Many political parties in Latvia are little more than Potemkin villages, presenting the façade of a party, but lacking the appropriate organizational and sociological features. Some are little more than fronts for particular corporate interests. This institutional weakness, in turn, leads to voter alienation, apathy and, ultimately, disillusionment with the democratic system.
On Potemkin Villages and Campaign Finance Reform
The forum on Latvian election campaign finance reform, which recently brought together policy-makers, media representatives and NGO’s (as well as students), revealed the continuing deep divisions between the political elite and the media on one side, and a number of NGO’s and political observers on the other. While politicians and the media state that there is nothing fundamentally wrong with the current election campaign laws (after all, they were successfully elected with these regulations), NGO’s assert that the current legislation promotes excessive campaign spending, which could potentially lead to political corruption and undermine the quality of democracy in Latvia. They go on to argue that limits on either party income or expenditures must be introduced.
This brief article intends to discuss some of the sources of this deep cleavage. It will be argued that it is their own institutional weakness that prompts Latvian parties to increasingly rely on corporate sponsors to fund progressively more expensive, yet shallow, advertising campaigns. This, in turn, leads to voter alienation, apathy and, ultimately, disillusionment with the democratic system.
The expense of the 2002 elections, which in per-capita spending terms was the most expensive in Europe (from a country which will be the poorest of an enlarged EU-25), revealed the extent to which parties now rely on corporate sponsors. This seemingly unquenchable thirst for money opens up the opportunity for parties to be ‘captured’ by the corporate interests that fund them. A number of papers and reports on corruption (from the World Bank onwards) have argued that the Latvian political process is dominated by corporate interests. This is largely because Latvia has no limits on campaign spending, thus encouraging unhealthy competition for money and increasingly expensive advertising campaigns.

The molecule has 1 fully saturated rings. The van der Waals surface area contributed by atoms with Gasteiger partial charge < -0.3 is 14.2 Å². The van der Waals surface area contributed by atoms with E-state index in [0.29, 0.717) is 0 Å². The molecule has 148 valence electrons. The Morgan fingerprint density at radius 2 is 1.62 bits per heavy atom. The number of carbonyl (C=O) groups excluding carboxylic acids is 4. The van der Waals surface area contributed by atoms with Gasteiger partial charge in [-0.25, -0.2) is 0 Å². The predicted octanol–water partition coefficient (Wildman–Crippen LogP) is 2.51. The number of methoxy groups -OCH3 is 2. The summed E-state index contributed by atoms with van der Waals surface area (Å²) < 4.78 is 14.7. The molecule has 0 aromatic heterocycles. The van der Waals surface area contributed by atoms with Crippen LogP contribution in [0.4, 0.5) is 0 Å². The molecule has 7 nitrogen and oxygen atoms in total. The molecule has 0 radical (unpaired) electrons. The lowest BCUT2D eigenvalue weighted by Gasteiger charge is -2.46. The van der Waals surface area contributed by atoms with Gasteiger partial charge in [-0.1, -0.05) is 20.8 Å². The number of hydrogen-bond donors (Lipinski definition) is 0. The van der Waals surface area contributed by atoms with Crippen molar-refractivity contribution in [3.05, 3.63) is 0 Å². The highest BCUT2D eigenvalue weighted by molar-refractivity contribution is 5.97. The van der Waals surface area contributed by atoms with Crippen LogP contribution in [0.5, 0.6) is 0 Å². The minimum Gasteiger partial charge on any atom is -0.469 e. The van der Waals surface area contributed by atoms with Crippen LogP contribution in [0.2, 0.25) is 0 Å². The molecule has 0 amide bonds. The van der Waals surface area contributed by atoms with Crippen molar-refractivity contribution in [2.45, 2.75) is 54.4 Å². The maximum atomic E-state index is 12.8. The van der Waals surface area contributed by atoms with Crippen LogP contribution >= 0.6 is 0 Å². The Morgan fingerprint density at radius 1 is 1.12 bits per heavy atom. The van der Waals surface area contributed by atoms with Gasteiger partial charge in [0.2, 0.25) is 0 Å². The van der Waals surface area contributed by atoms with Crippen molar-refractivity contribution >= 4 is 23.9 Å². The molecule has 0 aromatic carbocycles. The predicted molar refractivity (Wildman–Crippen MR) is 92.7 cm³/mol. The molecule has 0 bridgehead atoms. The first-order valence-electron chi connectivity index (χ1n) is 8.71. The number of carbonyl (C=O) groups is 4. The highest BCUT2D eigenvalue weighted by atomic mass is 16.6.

Meanwhile, polling evidence indicates that these expensive campaigns are deeply unpopular. A poll by SKDS in March of this year revealed that over 70% of the Latvian population believe that there should be some kind of limits on political advertising. However, parties continue to virulently oppose reform, largely because of their own internal weaknesses.
In terms of party membership, Latvia is the only European country where less than 1% of the eligible population (0.9% or approximately 15,000 people) are members of political parties. Moreover, this data comes from information provided by political parties themselves, as there is no central registry where parties are required to declare their membership levels (as in Estonia). As a result, even these pathetically low figures may be inflated. Compare this to Estonia, where parties claim a total membership of approximately 35,000 people, in an eligible population significantly smaller than that of Latvia.
These low membership levels lead to parties becoming increasingly ‘professionalized’. Work that is traditionally carried out by a voluntary membership is undertaken by full-time paid professionals or, increasingly, outsourced to media or advertising companies. In the 2002 election, data provided by the parties themselves indicates that parties spent at least 1,370,000 Ls on professionals to organize their election campaigns. In this way, parties continue to move away from growing roots in society and increasingly locate themselves in the corporate world.